Hearing Loss and Alzheimer’s Disease Closely Related

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Recent studies show the close relation that hearing loss has to memory

Some 38 million Americans suffer from hearing loss. However, for many senior citizens, hearing loss has just become an accepted part of growing older and something that must be dealt with. Period. No exceptions.

But there are extreme consequences, much bigger than simply “not hearing.” There is significant evidence to support the theory that hearing loss can affect one’s memory and cognitive functioning. For people who are suffering from Alzheimer’s Disease and further dementia, their hearing sensitivity is incredibly precious; and not just their ability to hear everything, but also their ability to process that information.

Recent studies have shown the close relation that hearing loss has to memory. For example, the symptoms of hearing loss can almost mirror those of Alzheimer’s disease. Hearing loss can induce social isolation, which can lead to confusion and loss of orientation. Most often hearing loss leads to some form of depression, and this could be a form of pseudo dementia.

The degeneration that takes place in neural structures that is caused by Alzheimer’s Disease affects the part of the brain which controls our ability to process the information we hear. However, advanced stages of this disease affect our ability to even understand spoken language at all. Because most seniors do have hearing loss, and most go untreated and do not have adequate amplification, they do not receive even the necessary incoming sound information that is needed for normal auditory processing to take place.

Current research has shown that almost half of mildly impaired patients with dementia have improved in some manner of cognitive functioning when they received help from hearing amplification and most patients are able to tolerate having something in or on their ears. Restoring the ability to hear to patients that are challenged in memory and cognitive functioning, gives them a better chance of processing spoken information. Further research has shown that people without dementia or Alzheimer’s disease have benefited in memory related tests just from receiving hearing amplification.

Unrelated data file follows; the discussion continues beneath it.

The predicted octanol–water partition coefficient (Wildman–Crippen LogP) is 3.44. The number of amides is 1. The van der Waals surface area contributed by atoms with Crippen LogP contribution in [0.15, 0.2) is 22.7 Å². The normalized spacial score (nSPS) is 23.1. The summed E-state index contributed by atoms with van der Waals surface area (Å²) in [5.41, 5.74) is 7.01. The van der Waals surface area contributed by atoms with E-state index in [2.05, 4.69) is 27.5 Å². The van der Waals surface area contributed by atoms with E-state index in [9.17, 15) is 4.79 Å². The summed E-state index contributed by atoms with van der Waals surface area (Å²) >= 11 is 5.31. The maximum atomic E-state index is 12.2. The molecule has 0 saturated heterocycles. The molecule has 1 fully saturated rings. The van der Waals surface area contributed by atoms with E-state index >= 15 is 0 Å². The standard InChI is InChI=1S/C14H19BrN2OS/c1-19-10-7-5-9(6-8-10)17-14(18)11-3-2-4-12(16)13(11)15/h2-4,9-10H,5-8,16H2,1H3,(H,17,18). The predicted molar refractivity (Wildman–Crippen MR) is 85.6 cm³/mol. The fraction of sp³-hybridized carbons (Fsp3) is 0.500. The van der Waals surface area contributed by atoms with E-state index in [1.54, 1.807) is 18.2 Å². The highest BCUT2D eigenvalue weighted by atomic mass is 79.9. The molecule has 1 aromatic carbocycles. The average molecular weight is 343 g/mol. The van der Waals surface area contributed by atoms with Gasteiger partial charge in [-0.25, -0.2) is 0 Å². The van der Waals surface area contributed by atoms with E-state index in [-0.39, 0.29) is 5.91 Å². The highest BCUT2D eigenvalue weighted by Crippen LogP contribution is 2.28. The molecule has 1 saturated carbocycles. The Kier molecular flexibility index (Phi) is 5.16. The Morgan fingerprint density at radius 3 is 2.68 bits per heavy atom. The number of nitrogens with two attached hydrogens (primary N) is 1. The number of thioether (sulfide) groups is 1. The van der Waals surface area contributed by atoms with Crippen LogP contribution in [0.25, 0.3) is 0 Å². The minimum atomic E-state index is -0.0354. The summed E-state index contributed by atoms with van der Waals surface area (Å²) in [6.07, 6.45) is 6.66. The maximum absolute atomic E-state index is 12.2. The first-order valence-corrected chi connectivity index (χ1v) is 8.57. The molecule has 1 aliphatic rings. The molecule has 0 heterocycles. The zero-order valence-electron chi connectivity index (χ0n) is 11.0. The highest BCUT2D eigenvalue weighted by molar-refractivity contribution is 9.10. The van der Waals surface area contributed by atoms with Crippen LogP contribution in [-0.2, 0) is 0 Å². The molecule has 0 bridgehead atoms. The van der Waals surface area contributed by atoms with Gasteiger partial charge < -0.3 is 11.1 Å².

Memory and hearing are linked in more areas than just symptoms of depression, isolation, withdrawal from social activities, confusion, and non-verbal mannerisms; they also affect processing abilities in the higher areas of the brain which account for our ability to understand. Understanding the information we hear and receive is key in slowing down the progression of these horrible diseases. It is unreasonable to expect a patient with dementia to have optimal understanding abilities and memory-related functions if they do not have the proper “set of ears” to do it with. Patients who have received hearing aids at the early onset of Alzheimer’s disease have shown to benefit in their overall daily cognitive abilities.

In some isolated cases, patients were misdiagnosed as having some form of memory-related disease when in fact they simply had hearing loss. We know how hearing loss affects the ability to “receive” the sounds we hear, but we are just beginning to understand how it can affect our ability to then process what we heard and understood. Because of this, it is a safe assumption that hearing testing and tests for central auditory processing abilities should be routinely performed on all patients receiving treatment for Alzheimer’s disease or some form of dementia. Furthermore, all seniors should have their hearing routinely tested at the onset of symptoms of hearing loss or any sign of central auditory processing disorder.

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